Shimao Property is a Chinese real estate group with a portfolio of residential, commercial and
hotel properties. As of August 2012, it had approximately 70 projects at different stages of development in more than 34 cities, including Beijing, Shanghai and Guangzhou.
Rescue plan exclusion dents property shares
Mainland property stocks tumbled yesterday after the country's economic planning agency stated that no further stimulus measures were planned for the industry.
The share slide came after National Development and Reform Commission vice-chairman Liu Tienan spoke at a press conference in Beijing.
'The central and regional governments have drawn up lots of property support measures, and they are starting to take effect now,' he said.
Although the 10 sector-specific government stimulus plans had been finalised, Mr Liu said, they would be subject to a continuing examination, depending on market changes. Those sectors excluded from the rescue plans, such as property and energy, would also come under review, he said.
In response to Mr Liu's comments, Hong Kong-listed mainland developer Guangzhou R&F Properties tumbled 9.37 per cent to HK$5.90. China Overseas Land & Investment fell 3.36 per cent to HK$10.34, and Shimao Property Holdings slid 3.12 per cent to HK$4.03.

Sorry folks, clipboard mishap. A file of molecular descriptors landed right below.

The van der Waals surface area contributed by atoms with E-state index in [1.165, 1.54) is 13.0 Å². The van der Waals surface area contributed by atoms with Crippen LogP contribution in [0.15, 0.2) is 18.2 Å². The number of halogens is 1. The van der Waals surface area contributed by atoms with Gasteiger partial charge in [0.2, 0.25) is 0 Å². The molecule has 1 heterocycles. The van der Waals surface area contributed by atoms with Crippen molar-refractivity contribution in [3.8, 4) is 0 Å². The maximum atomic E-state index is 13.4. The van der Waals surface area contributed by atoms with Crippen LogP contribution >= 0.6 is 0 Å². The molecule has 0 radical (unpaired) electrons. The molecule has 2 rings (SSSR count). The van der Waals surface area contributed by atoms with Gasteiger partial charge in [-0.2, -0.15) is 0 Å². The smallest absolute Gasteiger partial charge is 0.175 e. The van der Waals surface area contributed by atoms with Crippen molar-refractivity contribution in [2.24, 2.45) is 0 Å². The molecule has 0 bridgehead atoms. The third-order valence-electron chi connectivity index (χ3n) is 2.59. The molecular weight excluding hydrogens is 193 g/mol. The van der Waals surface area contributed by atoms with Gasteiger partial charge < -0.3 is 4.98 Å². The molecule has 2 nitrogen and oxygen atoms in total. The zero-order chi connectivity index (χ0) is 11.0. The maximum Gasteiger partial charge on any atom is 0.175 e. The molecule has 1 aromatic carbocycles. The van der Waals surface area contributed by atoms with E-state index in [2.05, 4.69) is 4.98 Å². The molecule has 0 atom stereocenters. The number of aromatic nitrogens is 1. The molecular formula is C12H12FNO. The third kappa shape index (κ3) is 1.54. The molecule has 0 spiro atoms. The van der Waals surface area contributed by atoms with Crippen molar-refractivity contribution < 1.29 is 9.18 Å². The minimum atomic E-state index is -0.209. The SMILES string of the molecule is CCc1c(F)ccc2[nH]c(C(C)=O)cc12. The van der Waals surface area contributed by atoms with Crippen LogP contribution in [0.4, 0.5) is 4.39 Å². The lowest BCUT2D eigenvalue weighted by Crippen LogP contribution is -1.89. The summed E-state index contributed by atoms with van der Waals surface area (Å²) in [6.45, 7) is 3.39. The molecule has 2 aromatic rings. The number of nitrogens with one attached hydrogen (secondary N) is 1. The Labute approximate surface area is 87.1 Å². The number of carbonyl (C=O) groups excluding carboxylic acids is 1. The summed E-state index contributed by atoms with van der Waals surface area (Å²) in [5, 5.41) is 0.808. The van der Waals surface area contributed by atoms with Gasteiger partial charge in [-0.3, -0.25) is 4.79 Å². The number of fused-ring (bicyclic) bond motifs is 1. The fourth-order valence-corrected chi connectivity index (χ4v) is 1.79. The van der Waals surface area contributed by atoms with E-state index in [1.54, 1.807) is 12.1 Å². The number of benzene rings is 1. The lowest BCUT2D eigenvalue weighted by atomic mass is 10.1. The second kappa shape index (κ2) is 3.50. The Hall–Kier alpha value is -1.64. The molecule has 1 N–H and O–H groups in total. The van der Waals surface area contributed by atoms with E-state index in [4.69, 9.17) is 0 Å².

On the mainland, Poly Real Estate, the second-largest developer by value, fell 5.12 per cent to 17.43 yuan (HK$19.76), its biggest decline since January 13.
Gemdale, a Shenzhen-based developer, dropped to 7.53 yuan, down 3.95 per cent.
'Punters used this excuse to take profit,' said Li Kwok-suen, a fund manager at Phillip Capital Management.
Property stocks rose across the board early this week when the industry was tipped as the next target for special treatment from the government.
'It makes sense for the central government's stimulus plans to exclude property,' said David Ng, a property analyst at Royal Bank of Scotland. 'The decision conveys a signal that the government intended to rescue the economy but not the developers.'
Existing stimulus measures had revived homebuying interest, as property transaction volume had picked up in key mainland cities for the past two months, he said.
Eric Yuen Chi-fung, the head of research at Dao Heng Securities, cast doubt on the industry's prospects, saying oversupply would continue to dent price growth.
'This is a tough year for developers,' he said. 'With weakening housing demand, it will take a year to digest the inventory of unsold flats.'
Investors have become cautious before the property firms' reporting season next month, he said.
Analysts say property firms in Hong Kong are unlikely to report exciting results given the worsening economic outlook.
Sector has already had support from central, regional governments
Shares of Poly Real Estate, the mainland's No2 developer, fell: 5.12%